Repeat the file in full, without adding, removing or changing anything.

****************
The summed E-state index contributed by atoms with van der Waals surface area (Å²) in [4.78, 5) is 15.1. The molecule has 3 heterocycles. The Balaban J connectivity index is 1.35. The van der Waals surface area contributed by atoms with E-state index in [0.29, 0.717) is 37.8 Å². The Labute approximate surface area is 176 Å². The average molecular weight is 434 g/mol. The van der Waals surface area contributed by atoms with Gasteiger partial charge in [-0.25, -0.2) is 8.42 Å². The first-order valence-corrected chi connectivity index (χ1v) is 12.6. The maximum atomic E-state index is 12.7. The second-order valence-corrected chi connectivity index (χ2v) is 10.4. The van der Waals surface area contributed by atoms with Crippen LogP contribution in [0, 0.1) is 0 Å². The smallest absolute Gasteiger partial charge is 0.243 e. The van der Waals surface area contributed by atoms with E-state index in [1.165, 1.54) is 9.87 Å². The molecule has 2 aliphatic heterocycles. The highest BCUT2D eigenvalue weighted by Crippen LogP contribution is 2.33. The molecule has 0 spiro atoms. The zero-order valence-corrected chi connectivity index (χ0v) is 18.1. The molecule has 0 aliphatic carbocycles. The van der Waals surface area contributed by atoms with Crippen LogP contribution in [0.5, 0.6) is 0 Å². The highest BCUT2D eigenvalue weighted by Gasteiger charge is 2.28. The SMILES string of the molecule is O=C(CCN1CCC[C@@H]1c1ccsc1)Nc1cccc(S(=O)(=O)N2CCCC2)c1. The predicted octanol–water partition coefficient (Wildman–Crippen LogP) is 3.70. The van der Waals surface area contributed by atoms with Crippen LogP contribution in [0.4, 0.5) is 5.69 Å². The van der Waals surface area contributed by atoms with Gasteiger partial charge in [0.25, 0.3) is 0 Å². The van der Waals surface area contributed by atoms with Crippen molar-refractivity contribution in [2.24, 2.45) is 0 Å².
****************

The summed E-state index contributed by atoms with van der Waals surface area (Å²) in [4.78, 5) is 15.1. The molecule has 3 heterocycles. The Balaban J connectivity index is 1.35. The van der Waals surface area contributed by atoms with E-state index in [0.29, 0.717) is 37.8 Å². The Labute approximate surface area is 176 Å². The average molecular weight is 434 g/mol. The van der Waals surface area contributed by atoms with Gasteiger partial charge in [-0.25, -0.2) is 8.42 Å². The first-order valence-corrected chi connectivity index (χ1v) is 12.6. The maximum atomic E-state index is 12.7. The second-order valence-corrected chi connectivity index (χ2v) is 10.4. The van der Waals surface area contributed by atoms with Crippen LogP contribution in [0, 0.1) is 0 Å². The smallest absolute Gasteiger partial charge is 0.243 e. The van der Waals surface area contributed by atoms with E-state index in [1.165, 1.54) is 9.87 Å². The molecule has 2 aliphatic heterocycles. The highest BCUT2D eigenvalue weighted by Crippen LogP contribution is 2.33. The molecule has 0 spiro atoms. The zero-order valence-corrected chi connectivity index (χ0v) is 18.1. The molecule has 0 aliphatic carbocycles. The van der Waals surface area contributed by atoms with Crippen LogP contribution in [0.5, 0.6) is 0 Å². The highest BCUT2D eigenvalue weighted by Gasteiger charge is 2.28. The SMILES string of the molecule is O=C(CCN1CCC[C@@H]1c1ccsc1)Nc1cccc(S(=O)(=O)N2CCCC2)c1. The predicted octanol–water partition coefficient (Wildman–Crippen LogP) is 3.70. The van der Waals surface area contributed by atoms with Crippen LogP contribution in [0.4, 0.5) is 5.69 Å². The van der Waals surface area contributed by atoms with Gasteiger partial charge in [0.25, 0.3) is 0 Å². The van der Waals surface area contributed by atoms with Crippen molar-refractivity contribution in [2.24, 2.45) is 0 Å².